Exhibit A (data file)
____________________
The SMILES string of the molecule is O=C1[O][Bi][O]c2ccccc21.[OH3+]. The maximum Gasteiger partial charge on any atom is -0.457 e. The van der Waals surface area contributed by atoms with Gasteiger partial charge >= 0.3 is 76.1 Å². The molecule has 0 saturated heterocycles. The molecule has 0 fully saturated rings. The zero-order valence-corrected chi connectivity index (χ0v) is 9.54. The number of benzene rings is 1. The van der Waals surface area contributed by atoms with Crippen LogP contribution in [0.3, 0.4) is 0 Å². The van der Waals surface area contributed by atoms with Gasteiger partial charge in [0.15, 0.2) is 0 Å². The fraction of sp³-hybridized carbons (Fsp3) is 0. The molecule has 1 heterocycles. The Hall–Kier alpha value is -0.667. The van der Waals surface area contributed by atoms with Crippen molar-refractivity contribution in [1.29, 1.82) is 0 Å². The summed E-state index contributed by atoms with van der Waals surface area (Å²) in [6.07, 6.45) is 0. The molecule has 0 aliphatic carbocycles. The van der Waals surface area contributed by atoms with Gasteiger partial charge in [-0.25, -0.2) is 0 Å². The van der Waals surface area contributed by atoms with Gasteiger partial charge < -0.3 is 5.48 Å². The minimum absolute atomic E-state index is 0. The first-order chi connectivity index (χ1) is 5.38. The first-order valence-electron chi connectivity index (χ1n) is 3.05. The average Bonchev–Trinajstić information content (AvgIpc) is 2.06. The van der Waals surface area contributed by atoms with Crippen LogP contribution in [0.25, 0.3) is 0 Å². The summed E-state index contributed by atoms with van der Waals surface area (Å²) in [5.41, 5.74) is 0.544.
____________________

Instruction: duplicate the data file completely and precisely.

The SMILES string of the molecule is O=C1[O][Bi][O]c2ccccc21.[OH3+]. The maximum Gasteiger partial charge on any atom is -0.457 e. The van der Waals surface area contributed by atoms with Gasteiger partial charge >= 0.3 is 76.1 Å². The molecule has 0 saturated heterocycles. The molecule has 0 fully saturated rings. The zero-order valence-corrected chi connectivity index (χ0v) is 9.54. The number of benzene rings is 1. The van der Waals surface area contributed by atoms with Crippen LogP contribution in [0.3, 0.4) is 0 Å². The van der Waals surface area contributed by atoms with Gasteiger partial charge in [0.15, 0.2) is 0 Å². The fraction of sp³-hybridized carbons (Fsp3) is 0. The molecule has 1 heterocycles. The Hall–Kier alpha value is -0.667. The van der Waals surface area contributed by atoms with Crippen molar-refractivity contribution in [1.29, 1.82) is 0 Å². The summed E-state index contributed by atoms with van der Waals surface area (Å²) in [6.07, 6.45) is 0. The molecule has 0 aliphatic carbocycles. The van der Waals surface area contributed by atoms with Gasteiger partial charge in [-0.25, -0.2) is 0 Å². The van der Waals surface area contributed by atoms with Gasteiger partial charge < -0.3 is 5.48 Å². The minimum absolute atomic E-state index is 0. The first-order chi connectivity index (χ1) is 5.38. The first-order valence-electron chi connectivity index (χ1n) is 3.05. The average Bonchev–Trinajstić information content (AvgIpc) is 2.06. The van der Waals surface area contributed by atoms with Crippen LogP contribution in [0.25, 0.3) is 0 Å². The summed E-state index contributed by atoms with van der Waals surface area (Å²) in [5.41, 5.74) is 0.544.